The improved kiln uses both firewood and rice husk as fuels. This has helped reduce the amount of pollution caused from conventional methods of brick production while also lowering the consumption of firewood. Importantly, for Dharmaratne, the process now takes less time and reduces the number of bricks that break in the firing by about 15 per cent.
There is immense potential for replacing conventional materials with bio-waste for many small and medium-scale industries in Sri Lanka.
4.5 SOUTH ASIA
• Efficient Cookstoves with Chimneys
Many villages in South Asia use the traditional three-stone cooking method, often in smoke-filled kitchens without chimneys.
Smoke in the kitchen causes diseases including infections in the lungs and eyes. In many areas, the increasing shortage of available fuel-wood means that people must either spend more time collecting fuel wood or use more money to buy it.
Gathering fuel wood and cooking generally are considered to be women’s work, so the fuelwood and the smoke affect mainly women. Harvesting more and more fuelwood in the nearby areas also causes more desertification.
EVD solution: Fuel-efficient cookstoves often with chimney and/or the use of biogas for cooking can alleviate these problems. Several models of improved cooking stoves are available.
CRT in Nepal, IDEA in Sri Lanka, and Grameen Shakti in Bangladesh have been disseminating improved cookstoves for more than a decade. INSEDA in India, Grameen Shakti, and CRT also have biogas-dissemination programs.
Local Success Stories
Local success stories from our four EVD project countries have highlighted the many benefits of this approach to low-carbon development. As is demonstrated by these representative beneficiaries, EVD has delivered more than just low-carbon solutions. These solutions and practices have had profoundly positive impacts on the lives of the people, including providing new access to critical inputs for sustenance and opportunities to achieve a higher standard of living.
Solar Powered Clustered Houses at Kuakata Costal Area
With its shallow continental shelf, high population density, tropical monsoon climate, strong southerly warm-season winds, and high tidal range, Bangladesh is already prone to grave damage in its frequent exposure to floods, and cyclones. Evidence is growing, however, that climate change will exacerbate these dangers, increasing storm intensities as the seas warm and exposing more of the land to ever-rising ocean waters.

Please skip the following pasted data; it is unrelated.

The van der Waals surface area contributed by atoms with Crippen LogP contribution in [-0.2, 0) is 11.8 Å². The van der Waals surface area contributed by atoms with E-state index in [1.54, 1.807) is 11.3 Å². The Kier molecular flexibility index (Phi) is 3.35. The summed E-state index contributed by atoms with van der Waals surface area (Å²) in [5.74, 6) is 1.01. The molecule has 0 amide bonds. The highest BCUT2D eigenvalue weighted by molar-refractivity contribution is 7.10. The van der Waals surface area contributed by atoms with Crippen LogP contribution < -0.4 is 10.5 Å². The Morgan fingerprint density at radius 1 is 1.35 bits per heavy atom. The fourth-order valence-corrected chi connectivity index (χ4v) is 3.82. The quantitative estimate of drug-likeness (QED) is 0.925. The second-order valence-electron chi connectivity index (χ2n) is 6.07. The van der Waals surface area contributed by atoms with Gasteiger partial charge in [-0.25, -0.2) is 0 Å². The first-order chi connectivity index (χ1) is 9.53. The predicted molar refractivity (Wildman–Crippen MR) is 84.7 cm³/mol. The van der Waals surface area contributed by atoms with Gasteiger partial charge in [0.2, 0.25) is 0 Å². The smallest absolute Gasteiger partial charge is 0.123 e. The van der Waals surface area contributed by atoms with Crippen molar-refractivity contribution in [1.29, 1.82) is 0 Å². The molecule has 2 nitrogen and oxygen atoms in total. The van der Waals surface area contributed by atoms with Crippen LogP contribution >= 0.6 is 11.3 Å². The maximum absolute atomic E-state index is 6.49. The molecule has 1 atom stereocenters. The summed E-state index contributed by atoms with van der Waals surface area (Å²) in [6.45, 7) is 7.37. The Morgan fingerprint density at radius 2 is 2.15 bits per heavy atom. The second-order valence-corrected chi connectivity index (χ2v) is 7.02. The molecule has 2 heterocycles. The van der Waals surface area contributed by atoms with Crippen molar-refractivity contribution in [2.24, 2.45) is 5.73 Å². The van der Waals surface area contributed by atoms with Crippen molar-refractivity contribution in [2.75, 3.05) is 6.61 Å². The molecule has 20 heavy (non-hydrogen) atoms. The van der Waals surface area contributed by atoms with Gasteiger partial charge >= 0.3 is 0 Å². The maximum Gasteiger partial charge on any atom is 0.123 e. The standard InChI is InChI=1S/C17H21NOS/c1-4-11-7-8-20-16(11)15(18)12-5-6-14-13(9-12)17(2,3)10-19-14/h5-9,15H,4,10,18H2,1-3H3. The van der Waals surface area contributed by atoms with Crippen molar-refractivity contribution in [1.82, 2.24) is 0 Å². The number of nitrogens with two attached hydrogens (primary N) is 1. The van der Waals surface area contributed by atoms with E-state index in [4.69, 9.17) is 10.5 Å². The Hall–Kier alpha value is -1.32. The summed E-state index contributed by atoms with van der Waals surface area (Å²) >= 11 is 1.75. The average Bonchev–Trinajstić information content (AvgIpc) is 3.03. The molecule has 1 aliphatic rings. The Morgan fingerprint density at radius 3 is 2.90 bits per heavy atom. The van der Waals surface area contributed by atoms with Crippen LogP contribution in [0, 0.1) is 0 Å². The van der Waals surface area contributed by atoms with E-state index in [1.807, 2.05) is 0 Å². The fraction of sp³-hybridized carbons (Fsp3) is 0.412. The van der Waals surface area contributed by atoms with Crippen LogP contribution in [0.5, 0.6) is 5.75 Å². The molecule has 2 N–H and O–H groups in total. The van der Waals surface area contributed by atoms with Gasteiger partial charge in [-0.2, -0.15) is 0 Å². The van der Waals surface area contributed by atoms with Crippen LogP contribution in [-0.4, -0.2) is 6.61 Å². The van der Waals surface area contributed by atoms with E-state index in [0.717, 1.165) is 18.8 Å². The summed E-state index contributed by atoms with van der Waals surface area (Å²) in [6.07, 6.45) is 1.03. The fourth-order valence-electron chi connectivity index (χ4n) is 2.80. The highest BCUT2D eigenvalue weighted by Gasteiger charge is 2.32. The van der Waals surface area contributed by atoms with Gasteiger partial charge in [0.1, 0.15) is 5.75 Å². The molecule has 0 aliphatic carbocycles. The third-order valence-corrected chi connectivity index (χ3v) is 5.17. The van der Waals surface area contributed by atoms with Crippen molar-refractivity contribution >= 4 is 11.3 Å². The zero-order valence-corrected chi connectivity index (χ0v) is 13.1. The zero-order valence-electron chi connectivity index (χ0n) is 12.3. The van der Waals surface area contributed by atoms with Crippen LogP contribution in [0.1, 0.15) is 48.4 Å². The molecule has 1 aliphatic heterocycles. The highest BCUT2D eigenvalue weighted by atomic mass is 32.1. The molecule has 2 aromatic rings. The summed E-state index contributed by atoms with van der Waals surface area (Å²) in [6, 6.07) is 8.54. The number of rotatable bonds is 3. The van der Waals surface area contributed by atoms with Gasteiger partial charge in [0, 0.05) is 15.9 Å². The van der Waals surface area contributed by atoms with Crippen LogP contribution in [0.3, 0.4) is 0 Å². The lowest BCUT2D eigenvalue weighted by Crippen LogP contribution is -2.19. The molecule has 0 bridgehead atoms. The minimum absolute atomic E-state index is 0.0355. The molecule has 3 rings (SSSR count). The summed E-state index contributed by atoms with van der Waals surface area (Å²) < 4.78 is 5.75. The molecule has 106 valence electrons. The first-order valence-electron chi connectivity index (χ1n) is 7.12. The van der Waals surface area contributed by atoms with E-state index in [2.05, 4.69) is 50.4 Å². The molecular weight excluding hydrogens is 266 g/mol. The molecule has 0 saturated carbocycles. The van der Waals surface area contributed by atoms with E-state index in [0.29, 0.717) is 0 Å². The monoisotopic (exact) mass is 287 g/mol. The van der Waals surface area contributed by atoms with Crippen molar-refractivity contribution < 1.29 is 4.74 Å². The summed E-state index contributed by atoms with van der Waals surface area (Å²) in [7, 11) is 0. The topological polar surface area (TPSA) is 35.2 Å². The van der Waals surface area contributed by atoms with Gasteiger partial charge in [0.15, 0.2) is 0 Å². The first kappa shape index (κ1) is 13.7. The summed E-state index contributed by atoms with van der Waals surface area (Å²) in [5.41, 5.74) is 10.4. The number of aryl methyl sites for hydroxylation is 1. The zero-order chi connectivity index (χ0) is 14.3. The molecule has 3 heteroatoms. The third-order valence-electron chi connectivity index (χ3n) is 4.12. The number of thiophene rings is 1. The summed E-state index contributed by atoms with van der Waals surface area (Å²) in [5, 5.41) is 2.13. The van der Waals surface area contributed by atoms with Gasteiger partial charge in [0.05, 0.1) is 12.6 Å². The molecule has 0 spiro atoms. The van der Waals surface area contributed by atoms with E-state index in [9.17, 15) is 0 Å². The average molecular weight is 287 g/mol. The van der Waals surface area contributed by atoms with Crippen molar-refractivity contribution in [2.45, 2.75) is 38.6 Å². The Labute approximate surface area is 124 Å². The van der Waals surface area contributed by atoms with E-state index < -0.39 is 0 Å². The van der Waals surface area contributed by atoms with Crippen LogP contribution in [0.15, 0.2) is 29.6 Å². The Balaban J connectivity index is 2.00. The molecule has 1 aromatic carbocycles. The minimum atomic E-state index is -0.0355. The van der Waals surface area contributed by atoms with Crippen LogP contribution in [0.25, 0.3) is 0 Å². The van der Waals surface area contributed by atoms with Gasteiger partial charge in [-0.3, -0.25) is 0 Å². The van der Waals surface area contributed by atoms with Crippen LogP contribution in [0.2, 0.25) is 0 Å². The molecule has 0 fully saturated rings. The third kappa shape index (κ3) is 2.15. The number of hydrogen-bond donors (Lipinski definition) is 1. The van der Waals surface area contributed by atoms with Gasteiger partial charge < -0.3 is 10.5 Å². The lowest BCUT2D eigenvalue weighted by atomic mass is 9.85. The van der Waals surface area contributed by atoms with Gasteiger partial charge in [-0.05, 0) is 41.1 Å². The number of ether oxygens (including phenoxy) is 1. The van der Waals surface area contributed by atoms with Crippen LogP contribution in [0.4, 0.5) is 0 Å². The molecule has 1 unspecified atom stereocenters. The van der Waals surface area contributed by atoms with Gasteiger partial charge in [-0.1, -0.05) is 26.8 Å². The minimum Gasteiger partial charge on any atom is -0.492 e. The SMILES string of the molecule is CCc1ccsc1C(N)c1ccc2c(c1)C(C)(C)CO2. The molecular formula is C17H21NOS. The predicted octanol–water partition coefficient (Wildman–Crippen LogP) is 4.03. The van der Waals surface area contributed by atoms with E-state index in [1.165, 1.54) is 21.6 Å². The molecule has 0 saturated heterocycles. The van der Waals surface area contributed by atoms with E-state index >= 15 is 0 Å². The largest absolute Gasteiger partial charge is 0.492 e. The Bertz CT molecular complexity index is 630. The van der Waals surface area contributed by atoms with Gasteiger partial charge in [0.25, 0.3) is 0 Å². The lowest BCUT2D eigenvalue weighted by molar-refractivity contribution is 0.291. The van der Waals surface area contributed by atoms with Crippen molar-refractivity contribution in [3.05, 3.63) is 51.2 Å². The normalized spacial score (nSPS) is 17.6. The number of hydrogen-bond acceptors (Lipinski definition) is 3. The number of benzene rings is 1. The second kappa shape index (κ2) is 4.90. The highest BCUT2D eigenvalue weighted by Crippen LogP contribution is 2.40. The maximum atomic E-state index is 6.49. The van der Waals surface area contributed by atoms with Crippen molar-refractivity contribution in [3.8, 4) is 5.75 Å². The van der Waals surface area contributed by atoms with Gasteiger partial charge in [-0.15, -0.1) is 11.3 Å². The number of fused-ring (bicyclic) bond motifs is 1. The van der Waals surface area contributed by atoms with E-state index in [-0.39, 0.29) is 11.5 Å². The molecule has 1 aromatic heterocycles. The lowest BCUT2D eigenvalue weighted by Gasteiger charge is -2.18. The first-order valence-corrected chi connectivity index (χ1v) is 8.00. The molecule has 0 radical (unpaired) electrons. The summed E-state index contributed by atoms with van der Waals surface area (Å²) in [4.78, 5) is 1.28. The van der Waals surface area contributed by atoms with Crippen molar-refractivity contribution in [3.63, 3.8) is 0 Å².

This combination of factors is projected to lead to a large-scale loss of life and of livelihoods, creating a new category of displaced populations known as climate refugees. In addition to cyclones, coastal erosion, land subsidence, flash floods, and saline water intrusions are common natural calamities in the coastal belt alongside of The Bay of Bengal.
Cyclone Sidr, one of the worst natural disasters, hit Bangladesh’s coastal belt on November 15, 2007, leading to about 4,000 deaths and hundreds of injuries. Many houses became enmeshed in the soil through the force of the cyclone. The coastal districts of Patuakhali and Barguna were severely affected. Many people lost their homes and migrated to other districts.
Mohammad Zoiful and his family were amongst those affected. He now lives in one of the 80 houses in OrkaPalli , a settlement near the coastal embankment of Kuakata Beach in the Patuakhali District, about 320 kilometers south of Dhaka, the capital city of Bangladesh. Known locally as the “The Daughter of the Sea”, Kuakata Beach is famous for its views of sunrises and sunsets. Homes were constructed there by the Government of Bangladesh in 2008 in the aftermath of Cyclone Sidr. They now house families from different parts of the country, primarily victims of recent cyclone